Isn’t it funny how murder can make you feel better?
It’s been a difficult couple of days and it’s not likely to improve just yet. I’ve been finding it difficult to concentrate, or to find things worth concentrating upon which, given the number of things I’m involved in writing at present, for this blog, and otherwise, is frustrating. So I decided to pull out my box-sets of the superb 1991-97 American police drama series Homicide: Life on the Street and rewatch the first episode. As always, it’s been utterly absorbing and, in its unique and black fashion, absolutely hilarious.
An awful lot of praise has been, deservedly, heaped on The Wire, but if you were a fan of that absorbing, horrifically realistic series, you should really check-out Homicide, a forerunner in a very true sense. Like The Wire, it is set in Baltimore, centred upon the Homicide Division and its impossible task in sweeping up after the City’s horrendous murder rate and, like The Wire, it stems from David Simon and his 1988 non-fiction book, Homicide – A Year on the Killing Streets, recounting in intense detail the year that young crime reporter Simon spent ’embedded’ in the Baltimore Police Homicide Division.
Originally, film producer and Baltimore native Barry Levinson optioned the book as a film but, given its level of detail, its intensity and its absurdity, he chose instead to present it for television, so that its subtleties could be explored. Despite initial promotion by NBC, the series perennially struggled for an audience, by refusing to be safe, sofa-friendly, crime-of-the-week cop TV, and trying to hew far more closely to the reality of Policing in a major American city, and judging by the praise it got from cops across the nation, Homicide succeeded spectacularly.
Of course, compared to The Wire, it’s a tv series, without the swearing, without the degree of brutality, but still with the same ultra-violet sense of cynical humour, and with an astonishingly brilliant cast and razor-sharp writers.
Opening episode “Gone for Goode” performs the task of introducing you to a cast of nine without strain or artificiality, introducing the viewer to this world by the expedient of Detective Tim Bayliss’s (Kyle Secor) first day on the Squad. We see Detectives Lewis (Clark Johnson) and Crosetti (Jon Polito) investigating a late night shooting that unexpectedly expands into a multiple Black Widow homicide case, all the time bitching about their job and about life, Detectives Howard (Melissa Leo) and Felton (Daniel Baldwin) picking up a dead body in a basement where the killer virtually leaps into their arms, Detective Munch (Richard Belzer) being badgered into pursuing an overlooked death whilst denying throughout that he wants the approval of his partner, Detective Stan “the Big Man” Bolander (Ned Beatty), and above them all Lieutenant Al Giardello (Yaphet Kotto), the only undercooked character in this episode.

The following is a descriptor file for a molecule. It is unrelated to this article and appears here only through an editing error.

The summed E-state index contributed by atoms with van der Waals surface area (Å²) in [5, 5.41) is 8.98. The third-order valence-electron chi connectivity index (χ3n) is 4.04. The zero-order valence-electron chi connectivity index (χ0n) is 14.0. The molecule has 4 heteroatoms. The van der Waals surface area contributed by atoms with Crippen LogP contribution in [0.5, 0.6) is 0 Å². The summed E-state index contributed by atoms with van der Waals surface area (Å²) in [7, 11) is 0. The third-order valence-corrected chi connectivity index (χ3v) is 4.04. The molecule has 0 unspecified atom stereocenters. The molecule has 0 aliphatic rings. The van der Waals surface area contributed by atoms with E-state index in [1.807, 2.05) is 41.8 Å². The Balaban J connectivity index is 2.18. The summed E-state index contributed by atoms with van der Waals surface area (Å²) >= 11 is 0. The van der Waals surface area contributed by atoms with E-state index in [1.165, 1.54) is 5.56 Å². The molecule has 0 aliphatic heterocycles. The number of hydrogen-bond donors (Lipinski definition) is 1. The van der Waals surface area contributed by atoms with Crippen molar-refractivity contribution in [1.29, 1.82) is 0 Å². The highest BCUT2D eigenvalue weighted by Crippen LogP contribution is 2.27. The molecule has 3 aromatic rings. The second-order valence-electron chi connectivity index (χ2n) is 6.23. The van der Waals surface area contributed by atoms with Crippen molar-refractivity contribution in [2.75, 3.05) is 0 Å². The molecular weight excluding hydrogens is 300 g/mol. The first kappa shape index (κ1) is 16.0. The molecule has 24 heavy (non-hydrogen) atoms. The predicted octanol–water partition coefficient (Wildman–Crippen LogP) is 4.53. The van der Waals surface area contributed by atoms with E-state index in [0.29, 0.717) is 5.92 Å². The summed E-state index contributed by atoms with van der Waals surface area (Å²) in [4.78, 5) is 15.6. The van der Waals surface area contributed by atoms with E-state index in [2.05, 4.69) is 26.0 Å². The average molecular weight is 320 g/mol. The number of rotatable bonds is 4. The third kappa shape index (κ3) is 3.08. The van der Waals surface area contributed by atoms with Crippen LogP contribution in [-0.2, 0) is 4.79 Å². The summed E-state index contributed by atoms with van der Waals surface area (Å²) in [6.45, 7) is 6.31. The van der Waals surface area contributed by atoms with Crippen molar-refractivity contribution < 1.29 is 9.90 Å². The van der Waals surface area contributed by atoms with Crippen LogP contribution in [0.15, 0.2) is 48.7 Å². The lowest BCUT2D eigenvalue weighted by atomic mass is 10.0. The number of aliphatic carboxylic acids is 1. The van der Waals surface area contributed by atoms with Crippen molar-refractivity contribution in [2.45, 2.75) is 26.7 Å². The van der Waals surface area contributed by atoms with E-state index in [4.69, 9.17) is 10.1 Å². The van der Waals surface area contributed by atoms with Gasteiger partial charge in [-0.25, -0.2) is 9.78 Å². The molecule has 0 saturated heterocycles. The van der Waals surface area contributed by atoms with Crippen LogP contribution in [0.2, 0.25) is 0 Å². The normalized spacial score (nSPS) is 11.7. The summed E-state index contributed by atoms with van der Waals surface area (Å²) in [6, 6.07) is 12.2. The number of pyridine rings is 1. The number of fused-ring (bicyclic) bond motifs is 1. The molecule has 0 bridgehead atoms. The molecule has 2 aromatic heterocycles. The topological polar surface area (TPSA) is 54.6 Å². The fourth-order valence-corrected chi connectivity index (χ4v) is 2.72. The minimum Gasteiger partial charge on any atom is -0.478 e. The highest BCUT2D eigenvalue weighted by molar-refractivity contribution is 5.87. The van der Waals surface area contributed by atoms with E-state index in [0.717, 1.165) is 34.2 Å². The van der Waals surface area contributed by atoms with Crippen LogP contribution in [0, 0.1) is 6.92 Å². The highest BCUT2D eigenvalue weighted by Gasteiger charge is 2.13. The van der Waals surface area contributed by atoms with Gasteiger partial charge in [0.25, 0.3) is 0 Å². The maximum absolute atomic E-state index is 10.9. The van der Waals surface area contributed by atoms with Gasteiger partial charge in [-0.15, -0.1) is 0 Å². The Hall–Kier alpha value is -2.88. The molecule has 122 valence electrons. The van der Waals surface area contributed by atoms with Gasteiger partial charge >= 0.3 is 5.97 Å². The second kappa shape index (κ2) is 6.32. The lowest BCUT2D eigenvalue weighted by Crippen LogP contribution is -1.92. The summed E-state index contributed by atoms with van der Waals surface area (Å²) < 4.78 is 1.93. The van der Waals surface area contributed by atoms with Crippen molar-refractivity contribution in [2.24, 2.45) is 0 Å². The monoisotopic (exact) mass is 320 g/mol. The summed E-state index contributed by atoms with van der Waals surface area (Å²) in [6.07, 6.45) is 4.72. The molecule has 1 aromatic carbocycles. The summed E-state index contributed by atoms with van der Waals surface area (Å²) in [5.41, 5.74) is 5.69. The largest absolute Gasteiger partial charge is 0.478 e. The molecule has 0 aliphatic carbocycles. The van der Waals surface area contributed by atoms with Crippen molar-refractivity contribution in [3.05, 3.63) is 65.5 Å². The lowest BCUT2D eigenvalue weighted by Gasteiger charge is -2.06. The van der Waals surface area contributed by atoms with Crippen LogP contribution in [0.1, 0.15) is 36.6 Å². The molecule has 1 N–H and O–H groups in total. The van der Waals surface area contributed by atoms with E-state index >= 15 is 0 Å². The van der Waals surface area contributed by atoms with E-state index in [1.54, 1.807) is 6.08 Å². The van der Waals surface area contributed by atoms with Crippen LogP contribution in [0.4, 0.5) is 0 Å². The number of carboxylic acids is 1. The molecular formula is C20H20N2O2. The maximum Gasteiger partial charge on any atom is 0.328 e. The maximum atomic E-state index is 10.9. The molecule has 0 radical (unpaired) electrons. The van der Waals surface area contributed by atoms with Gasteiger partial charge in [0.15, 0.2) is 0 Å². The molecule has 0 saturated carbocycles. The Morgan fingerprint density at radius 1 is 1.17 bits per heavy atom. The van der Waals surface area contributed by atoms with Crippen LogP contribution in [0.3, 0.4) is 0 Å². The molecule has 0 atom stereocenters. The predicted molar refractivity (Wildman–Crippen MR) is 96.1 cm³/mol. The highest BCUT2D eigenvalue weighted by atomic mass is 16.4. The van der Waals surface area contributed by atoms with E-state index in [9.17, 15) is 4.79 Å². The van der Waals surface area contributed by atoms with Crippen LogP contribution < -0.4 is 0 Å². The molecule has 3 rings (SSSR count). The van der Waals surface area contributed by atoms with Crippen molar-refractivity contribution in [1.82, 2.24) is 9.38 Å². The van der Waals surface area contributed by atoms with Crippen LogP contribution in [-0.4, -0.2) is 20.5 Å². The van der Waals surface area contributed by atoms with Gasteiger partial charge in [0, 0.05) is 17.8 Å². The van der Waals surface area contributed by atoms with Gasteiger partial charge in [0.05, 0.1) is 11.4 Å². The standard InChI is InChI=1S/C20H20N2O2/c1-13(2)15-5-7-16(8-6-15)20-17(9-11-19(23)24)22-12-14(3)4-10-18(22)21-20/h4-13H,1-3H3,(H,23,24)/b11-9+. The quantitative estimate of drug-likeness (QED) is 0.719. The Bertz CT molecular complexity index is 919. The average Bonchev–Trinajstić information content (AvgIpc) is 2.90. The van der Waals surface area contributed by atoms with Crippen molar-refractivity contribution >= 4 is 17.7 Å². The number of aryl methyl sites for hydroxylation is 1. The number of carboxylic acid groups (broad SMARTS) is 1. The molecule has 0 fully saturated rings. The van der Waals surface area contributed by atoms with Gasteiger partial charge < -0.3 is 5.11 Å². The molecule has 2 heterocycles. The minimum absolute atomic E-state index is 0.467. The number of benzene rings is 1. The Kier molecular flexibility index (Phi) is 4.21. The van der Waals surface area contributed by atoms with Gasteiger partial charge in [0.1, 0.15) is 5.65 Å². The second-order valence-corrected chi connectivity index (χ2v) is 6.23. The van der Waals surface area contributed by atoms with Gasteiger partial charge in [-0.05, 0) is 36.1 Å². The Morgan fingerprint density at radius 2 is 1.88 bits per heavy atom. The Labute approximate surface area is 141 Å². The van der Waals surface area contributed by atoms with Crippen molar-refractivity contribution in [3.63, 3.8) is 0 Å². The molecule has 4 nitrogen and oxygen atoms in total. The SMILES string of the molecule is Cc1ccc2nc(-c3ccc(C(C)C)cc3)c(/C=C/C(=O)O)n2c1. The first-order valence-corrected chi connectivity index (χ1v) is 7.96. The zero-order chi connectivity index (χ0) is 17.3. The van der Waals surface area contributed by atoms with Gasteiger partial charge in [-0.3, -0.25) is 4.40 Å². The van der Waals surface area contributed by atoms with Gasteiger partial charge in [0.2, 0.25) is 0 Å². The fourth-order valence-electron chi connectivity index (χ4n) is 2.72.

We also meet, for the first time, the loner, the individualist Frank Pembleton (Andre Braugher), the man who hasn’t got a partner, doesn’t need a partner, definitely doesn’t want a partner, and especially not the rookie, Bayliss. Pembleton’s is the most overt performance, but paradoxically he allows the naive Bayliss to shine. There’s the first of the series’ several interrogation scenes in which Pembleton slickly talks a frightened, slow-witted, guilty suspect into confessing to murder by sailing smoothly over his constitutional rights, during which Secor sits silently in the background, with only his eyes telling of his bafflement, outrage and astonishment.
And there’s that ending, as Bayliss decides himself ready to take on a case of his own, heading out in the rain to an alley crowded by people, soaked to the skin, looking down at the body of a dead ten year old black girl. Little did we know then that Homicide would last seven series, and little did we expect that moment in the alley to be as relevant to the series in its final episode. Cop shows didn’t do that, not even the great Hill Street Blues. But Homicide: Life on the Street, destined to fight for its life and its integrity until the end, would go many places that TV hadn’t been before.
It’s been a pleasure, and an object lesson in how you can laugh at something so serious, on a Saturday night that isn’t going well.